Mobile Data Roaming Charges – Outrageous
Not all of the Internet is built equally. Much of the US is covered in broadband and Internet speeds have been slowly increasing, though not nearly as much as they have elsewhere in the world. Despite this, mobile roaming data charges have remained at extortionist levels. For years now, individuals traveling outside the coverage of their carriers have been hit with huge bills, sometimes running into tens of thousands of dollars. Even basic low bandwidth requirement applications such as SMS can rack up hundreds of dollars.
A few governments in the European Union have turned their attention to this practice and are instituting standards for mobile roaming data access. There doesn’t seem to be a similar crackdown in the US and so the onus is on customers to ensure that they turn off data services when they move to another country. If you’re lucky enough to have your own phone, simply swap out the Sim card for a local one and use Wi-Fi as much as possible. A few steps like this will go a long way towards preventing cardiac arrest when you encounter bill shock.
Bringing the Cloud to Gaming Consoles
The PC World has had online cloud gaming for a while. Hit MMO RPG games such as World of Warcraft and Guild Wars deliver the entire gameplay experience online. True, the local clients still need to download the software and install it and they need to have the minimum system requirements to handle graphics, but the actual game logic lives on remote servers. This is a kind of “hybrid” cloud gaming system. Consoles don’t have the same mobility. If you wanted to play a game when you move to another area, you needed to pack up your Xbox or PlayStation as well as the actual games themselves.
It is projected that 2013 will see the true advent of cloud gaming. Even consoles will be able to stream your game onto your device regardless of where you are. An ideal scenario would be the ability to play the game in your web browser with all content delivered to you in real time. It’s a very exciting industry and we need several technological breakthroughs in order to make it a reality.
Bring Your Own Device or BYOD for Enterprises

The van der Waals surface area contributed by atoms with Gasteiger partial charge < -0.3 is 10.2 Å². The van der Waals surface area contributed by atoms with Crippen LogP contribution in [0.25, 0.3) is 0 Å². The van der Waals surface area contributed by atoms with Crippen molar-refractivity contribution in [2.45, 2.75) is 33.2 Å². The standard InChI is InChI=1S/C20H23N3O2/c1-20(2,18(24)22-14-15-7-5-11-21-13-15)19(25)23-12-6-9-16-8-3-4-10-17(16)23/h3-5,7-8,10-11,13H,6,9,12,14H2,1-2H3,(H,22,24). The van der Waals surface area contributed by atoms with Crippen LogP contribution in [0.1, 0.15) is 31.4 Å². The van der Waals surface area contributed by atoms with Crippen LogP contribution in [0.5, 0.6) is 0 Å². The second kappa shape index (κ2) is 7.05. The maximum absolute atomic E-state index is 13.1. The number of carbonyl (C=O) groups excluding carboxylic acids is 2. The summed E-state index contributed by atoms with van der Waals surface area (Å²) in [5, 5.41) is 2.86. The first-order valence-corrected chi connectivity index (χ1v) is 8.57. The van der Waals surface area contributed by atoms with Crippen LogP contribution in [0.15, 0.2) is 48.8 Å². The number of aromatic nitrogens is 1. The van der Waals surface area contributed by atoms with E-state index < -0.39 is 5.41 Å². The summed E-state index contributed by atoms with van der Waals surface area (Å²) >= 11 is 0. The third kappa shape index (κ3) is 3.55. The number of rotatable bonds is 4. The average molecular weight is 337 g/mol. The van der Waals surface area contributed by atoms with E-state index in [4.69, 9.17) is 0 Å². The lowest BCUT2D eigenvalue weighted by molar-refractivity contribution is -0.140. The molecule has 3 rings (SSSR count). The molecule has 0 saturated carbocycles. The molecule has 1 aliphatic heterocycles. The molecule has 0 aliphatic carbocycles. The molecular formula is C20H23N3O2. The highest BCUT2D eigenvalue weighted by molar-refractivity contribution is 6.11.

With the holidays just concluded, a large number of people have purchased new handsets or smartphones or received them as gifts. These individuals will not be content to carry around a separate phone provided by their company for business related activities. Enterprises need to be prepared for this influx of new devices and learn techniques and standardized procedures for ensuring foolproof security.
Instead of fighting this trend, companies need to set up help desks dedicated to servicing employees who have their own devices and need help setting up secure mail for example. Further help in connecting to the Virtual Private Network or VPN will keep confidential data from streaming out onto the open Internet and into the hands of hackers.
Cloud Computing As a Nameless Utility
Businesses are interested in only one thing – making sure that the technology works with as little hassle as possible providing great value. For cloud computing to reach this stage, it has to melt into the background without making a big name for itself. As one CIO put it, “If I know the name of the technology provider, that’s bad”. It may be strange, but perhaps cloud computing companies should be aiming to do their work silently in the background without drawing a lot of attention to themselves.
As of today, the industry is still rapidly evolving with each provider trying to outdo the other in terms of features and price. Until the situation settles down and cloud services are able to work seamlessly in the background without much hassle, enterprises will always be somewhat shy of adopting this new technology. It has to be rock solid, and perhaps even boring.